In its Report and Recommendations, the NCAA's Commission on College Basketball (CCB) doubled down on the "collegiate model", defiantly rejecting the payment of players as part of its proposed solution to cure the ills plaguing college basketball. The CCB noted the "undeniable" big money impact, but dismissed turning college hoops into another professional league, instead opting to "change fundamentally the current culture and rules to address the effect that money has had on college basketball, the NCAA and its member institutions."
A fundamental change in the culture of college hoops will be a daunting task. The CCB conceded as much by concluding "the environment surrounding college basketball is a toxic mix of perverse incentives to cheat." That toxicity may be ratcheted up a notch now that the US Supreme Court has opened the door for states to legalize sports wagering.
Perhaps driven by the big money element, as part of its recommendations, the CCB took a page from the playbook of the SEC--not the athletic conference--but the federal agency that governs our capital markets, the Securities and Exchange Commission.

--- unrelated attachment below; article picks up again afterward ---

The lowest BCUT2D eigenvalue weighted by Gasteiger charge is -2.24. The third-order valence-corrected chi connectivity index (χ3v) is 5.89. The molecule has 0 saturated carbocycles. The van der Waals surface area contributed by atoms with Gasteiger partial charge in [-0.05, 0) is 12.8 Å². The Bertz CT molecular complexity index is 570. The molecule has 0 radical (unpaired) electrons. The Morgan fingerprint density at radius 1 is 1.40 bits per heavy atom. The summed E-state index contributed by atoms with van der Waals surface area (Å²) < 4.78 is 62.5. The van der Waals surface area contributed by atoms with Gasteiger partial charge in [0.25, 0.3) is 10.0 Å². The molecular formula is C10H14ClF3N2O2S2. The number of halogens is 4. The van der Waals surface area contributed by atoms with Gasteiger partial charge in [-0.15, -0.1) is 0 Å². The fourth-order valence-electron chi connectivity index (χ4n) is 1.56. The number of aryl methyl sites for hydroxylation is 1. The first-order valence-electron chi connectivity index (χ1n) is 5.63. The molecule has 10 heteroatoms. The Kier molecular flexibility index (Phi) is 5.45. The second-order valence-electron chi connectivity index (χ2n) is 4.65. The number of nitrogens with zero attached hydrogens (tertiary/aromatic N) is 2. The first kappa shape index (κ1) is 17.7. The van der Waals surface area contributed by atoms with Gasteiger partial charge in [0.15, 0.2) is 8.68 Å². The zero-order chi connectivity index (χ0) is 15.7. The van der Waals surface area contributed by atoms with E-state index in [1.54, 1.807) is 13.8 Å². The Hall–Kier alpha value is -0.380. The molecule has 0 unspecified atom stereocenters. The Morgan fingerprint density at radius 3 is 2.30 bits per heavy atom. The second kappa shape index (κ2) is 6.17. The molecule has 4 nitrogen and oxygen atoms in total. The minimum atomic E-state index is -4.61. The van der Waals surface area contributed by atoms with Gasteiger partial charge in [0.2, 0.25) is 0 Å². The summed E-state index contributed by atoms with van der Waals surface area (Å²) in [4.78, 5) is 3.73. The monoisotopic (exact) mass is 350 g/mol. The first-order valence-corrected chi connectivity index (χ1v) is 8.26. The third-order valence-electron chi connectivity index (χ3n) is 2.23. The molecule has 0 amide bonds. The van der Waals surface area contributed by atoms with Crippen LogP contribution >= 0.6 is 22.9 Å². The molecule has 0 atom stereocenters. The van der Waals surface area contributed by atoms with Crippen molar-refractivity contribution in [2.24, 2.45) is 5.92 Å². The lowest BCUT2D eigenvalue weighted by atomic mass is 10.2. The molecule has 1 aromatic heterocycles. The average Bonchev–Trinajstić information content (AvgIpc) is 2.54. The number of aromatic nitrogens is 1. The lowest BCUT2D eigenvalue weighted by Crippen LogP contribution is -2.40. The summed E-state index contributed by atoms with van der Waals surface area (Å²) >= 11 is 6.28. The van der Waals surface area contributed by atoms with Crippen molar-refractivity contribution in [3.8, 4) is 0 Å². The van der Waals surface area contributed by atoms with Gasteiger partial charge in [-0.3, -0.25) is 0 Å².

Specifically, the CCB recommended that coaches, athletic directors and college presidents be required to annually certify that they have conducted due diligence and that their programs are in compliance with NCAA rules. In a footnote, the CCB acknowledged the recommendation was modeled after an SEC rule, adopted as part of the Sarbanes-Oxley Act of 2002, which requires that senior executives of public companies certify to the accuracy of their annual and quarterly reports.